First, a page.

Educated women more likely to become working mothers: ABS Data

Women with tertiary qualifications are more likely to work after having children, according to data from the Australian Bureau of Statistics.

The research showed 75% of mothers with degrees are working, compared to less than half of women who did not study past Year 11 remaining in the workforce after having children.

Overall, Australian women are more likely to have a Bachelor degree or higher than their male counterparts, with one in four women reporting that they have a university degree, compared to one in five men.

In contrast, men were twice as likely as women to report their highest level of educational attainment as a Certificate III or IV.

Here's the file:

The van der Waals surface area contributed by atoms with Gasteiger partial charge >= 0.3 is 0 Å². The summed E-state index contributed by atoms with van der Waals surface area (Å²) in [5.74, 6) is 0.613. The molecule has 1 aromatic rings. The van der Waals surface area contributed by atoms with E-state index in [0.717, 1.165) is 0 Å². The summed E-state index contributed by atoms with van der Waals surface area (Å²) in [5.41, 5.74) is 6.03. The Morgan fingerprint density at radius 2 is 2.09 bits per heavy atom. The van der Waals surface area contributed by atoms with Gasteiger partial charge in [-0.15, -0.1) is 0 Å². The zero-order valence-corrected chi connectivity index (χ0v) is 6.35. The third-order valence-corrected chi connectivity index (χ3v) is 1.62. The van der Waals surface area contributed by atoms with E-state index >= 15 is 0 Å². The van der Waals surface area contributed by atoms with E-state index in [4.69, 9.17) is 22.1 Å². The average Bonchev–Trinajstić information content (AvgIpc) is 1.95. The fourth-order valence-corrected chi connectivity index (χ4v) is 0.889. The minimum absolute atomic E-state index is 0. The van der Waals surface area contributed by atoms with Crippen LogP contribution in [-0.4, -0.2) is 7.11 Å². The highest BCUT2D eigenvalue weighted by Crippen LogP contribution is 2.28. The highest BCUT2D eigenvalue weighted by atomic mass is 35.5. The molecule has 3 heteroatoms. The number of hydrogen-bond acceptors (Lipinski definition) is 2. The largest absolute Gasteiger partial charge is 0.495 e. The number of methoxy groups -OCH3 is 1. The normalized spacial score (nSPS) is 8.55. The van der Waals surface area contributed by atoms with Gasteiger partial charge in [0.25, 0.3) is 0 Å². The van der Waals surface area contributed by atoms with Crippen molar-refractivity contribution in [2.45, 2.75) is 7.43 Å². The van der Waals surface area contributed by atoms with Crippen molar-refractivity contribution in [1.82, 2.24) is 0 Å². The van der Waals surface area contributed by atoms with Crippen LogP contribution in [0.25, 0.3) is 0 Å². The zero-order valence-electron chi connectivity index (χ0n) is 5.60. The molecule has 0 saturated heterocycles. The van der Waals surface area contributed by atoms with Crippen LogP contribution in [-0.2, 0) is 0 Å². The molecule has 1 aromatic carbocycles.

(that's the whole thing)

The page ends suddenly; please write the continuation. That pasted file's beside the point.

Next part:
Study after high school is on the rise: nearly three million Australians over 15 are currently studying, with about 1.2 million students in university.

Women are slightly more likely to be in formal study than men, as 20% of females are currently studying towards a qualification, while only 18% of males are in a similar study program.

Myles Burleigh from the ABS said further study was a popular choice for school leavers.

"For 2013's school leavers, just over half enrolled in formal study in May, with most of those going to university," he said.

"For those that didn't go onto further study, more than half had found jobs, and the majority of those people were working part time.”